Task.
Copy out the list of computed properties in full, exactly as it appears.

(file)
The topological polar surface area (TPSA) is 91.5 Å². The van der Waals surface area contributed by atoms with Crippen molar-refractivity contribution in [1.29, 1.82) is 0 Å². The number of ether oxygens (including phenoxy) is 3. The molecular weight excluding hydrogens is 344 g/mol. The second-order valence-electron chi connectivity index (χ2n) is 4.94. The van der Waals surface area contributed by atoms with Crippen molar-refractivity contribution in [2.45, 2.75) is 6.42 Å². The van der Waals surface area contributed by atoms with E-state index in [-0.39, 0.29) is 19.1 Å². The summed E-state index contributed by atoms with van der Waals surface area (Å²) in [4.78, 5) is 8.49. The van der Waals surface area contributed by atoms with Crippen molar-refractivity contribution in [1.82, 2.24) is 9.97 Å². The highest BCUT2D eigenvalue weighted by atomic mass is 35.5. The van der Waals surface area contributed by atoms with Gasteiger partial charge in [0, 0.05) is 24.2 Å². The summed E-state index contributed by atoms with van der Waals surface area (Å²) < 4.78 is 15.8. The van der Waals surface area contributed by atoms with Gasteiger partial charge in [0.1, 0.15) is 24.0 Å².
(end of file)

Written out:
The topological polar surface area (TPSA) is 91.5 Å². The van der Waals surface area contributed by atoms with Crippen molar-refractivity contribution in [1.29, 1.82) is 0 Å². The number of ether oxygens (including phenoxy) is 3. The molecular weight excluding hydrogens is 344 g/mol. The second-order valence-electron chi connectivity index (χ2n) is 4.94. The van der Waals surface area contributed by atoms with Crippen molar-refractivity contribution in [2.45, 2.75) is 6.42 Å². The van der Waals surface area contributed by atoms with E-state index in [-0.39, 0.29) is 19.1 Å². The summed E-state index contributed by atoms with van der Waals surface area (Å²) in [4.78, 5) is 8.49. The van der Waals surface area contributed by atoms with Crippen molar-refractivity contribution in [1.82, 2.24) is 9.97 Å². The highest BCUT2D eigenvalue weighted by atomic mass is 35.5. The van der Waals surface area contributed by atoms with Gasteiger partial charge in [0, 0.05) is 24.2 Å². The summed E-state index contributed by atoms with van der Waals surface area (Å²) < 4.78 is 15.8. The van der Waals surface area contributed by atoms with Gasteiger partial charge in [0.1, 0.15) is 24.0 Å².